The Michigan football team has remained confidence in its defense thanks to Don Brown's leadership.

This is, after all, how just about everybody inside these halls feels about Brown. And it’s why — after losing eight defensive starters from a year ago — Michigan has no shortage of confidence in its defense.

“When you look at coach Brown’s track record, I would argue he’s the best defensive coordinator in the country,” said offensive coordinator Josh Gattis. “He’s constantly produced top defenses year in and year out, no matter where he’s been.”

Offensive coordinator Josh Gattis called Michigan's spring game without a script.

After 15 practices, about 90 percent of Gattis’ offense has been installed, he said Friday afternoon. That offense, entirely, belongs to Gattis.

Donovan Jeter has bounced back from injury and hopes to increase his playing time this season.

When Jeter speaks, he does so with firm conviction. It’s clear he carries the bumps and bruises of the last two years with him, and that they’ve calloused into determination. There’s a clear understanding that he knows this is the year for him.

Freshman cornerback Jalen Perry has shown cornerbacks coach Mike Zordich signs of potential, an opportunity afforded to him by enrolling early at Michigan.

There’s a phrase ringing around Schembechler Hall: Michigan’s early enrollees “should be at high school prom.” Cornerbacks coach Mike Zordich described them as “raw” and “green.” Certainly, they’re not ready for college football, not yet.

This is what spring ball is for those who graduate high school a semester early to come to Ann Arbor.

Junior corner Ambry Thomas has impressed his coaches and teammates in spring practice.

But now, teammates and coaches say Thomas has stepped up his game and come on as a player who could be a major contributor on a secondary that has a lost several key contributors — including cornerbacks David Long and Brandon Watson.

“The sky is the limit for that guy”

Presented by The Michigan Daily's sports section, a rotating cast of writers discusses Michigan sports.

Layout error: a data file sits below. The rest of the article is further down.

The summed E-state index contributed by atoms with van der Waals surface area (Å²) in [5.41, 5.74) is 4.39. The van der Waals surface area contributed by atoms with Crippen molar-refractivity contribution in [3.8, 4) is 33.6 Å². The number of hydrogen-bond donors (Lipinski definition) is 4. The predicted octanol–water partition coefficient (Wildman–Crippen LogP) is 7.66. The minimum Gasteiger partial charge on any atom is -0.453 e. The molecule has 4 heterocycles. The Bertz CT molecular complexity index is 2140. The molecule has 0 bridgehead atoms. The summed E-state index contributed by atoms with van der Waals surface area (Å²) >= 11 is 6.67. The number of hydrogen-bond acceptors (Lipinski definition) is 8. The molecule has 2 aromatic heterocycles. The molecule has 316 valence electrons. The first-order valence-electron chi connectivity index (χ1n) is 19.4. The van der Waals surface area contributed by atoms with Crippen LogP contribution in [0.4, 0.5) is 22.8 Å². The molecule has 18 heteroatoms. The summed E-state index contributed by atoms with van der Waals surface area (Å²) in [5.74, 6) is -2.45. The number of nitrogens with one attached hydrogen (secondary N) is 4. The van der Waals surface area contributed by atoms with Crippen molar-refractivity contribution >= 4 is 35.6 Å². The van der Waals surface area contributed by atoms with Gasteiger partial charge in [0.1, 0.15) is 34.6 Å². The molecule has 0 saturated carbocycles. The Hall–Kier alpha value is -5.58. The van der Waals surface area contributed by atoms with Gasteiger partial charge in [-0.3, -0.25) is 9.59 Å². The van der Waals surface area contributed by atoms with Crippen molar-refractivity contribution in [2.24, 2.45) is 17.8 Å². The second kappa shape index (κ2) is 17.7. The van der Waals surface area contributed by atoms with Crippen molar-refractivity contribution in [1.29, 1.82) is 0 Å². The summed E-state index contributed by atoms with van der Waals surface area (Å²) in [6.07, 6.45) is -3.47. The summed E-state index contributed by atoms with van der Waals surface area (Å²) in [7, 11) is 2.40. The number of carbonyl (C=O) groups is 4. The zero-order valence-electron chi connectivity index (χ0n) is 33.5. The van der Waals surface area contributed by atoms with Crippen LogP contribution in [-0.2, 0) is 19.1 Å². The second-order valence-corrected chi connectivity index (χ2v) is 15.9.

The Spring Game(??) was this weekend, and we've got some takes from what we saw.


Many people would say it’s smart to resist the urge to fire off the hottest takes imaginable, but I am not one of them. Now that we all got a taste of football, the next four and a half months without it are going to be hard, and there is no better way to pass that time than by envisioning, in maniacal detail, all the success your favorite team is going to have.

Defensive coordinator Don Brown must deal with losing multiple star players.

But while Brown’s presence may add a comfortable layer of trustworthiness, he does not make the defense impervious to questions — of which there are plenty to ask.

Not even the king of defensive coordinators can step on the field and replace Devin Bush’s generational sideline-to-sideline speed, Rashan Gary’s power or Chase Winovich’s tenacity. He cannot mask a woefully thin interior defensive line, nor hide holes at safety and linebacker.


Mike Sainristil got the ball on a crossing route at the 23-yard line, beat his defender and coasted into the end zone.

Senior Tru Wilson is building confidence in Michigan's new offense.

The pre-game plane carried the optimistic hope for change that has defined Michigan’s offseason since it hired Josh Gattis as its new offensive coordinator on Jan. 10. And while aspects of that hope may be rooted in reality, Saturday’s spring game was a reminder that the Wolverines’ running game isn’t going anywhere.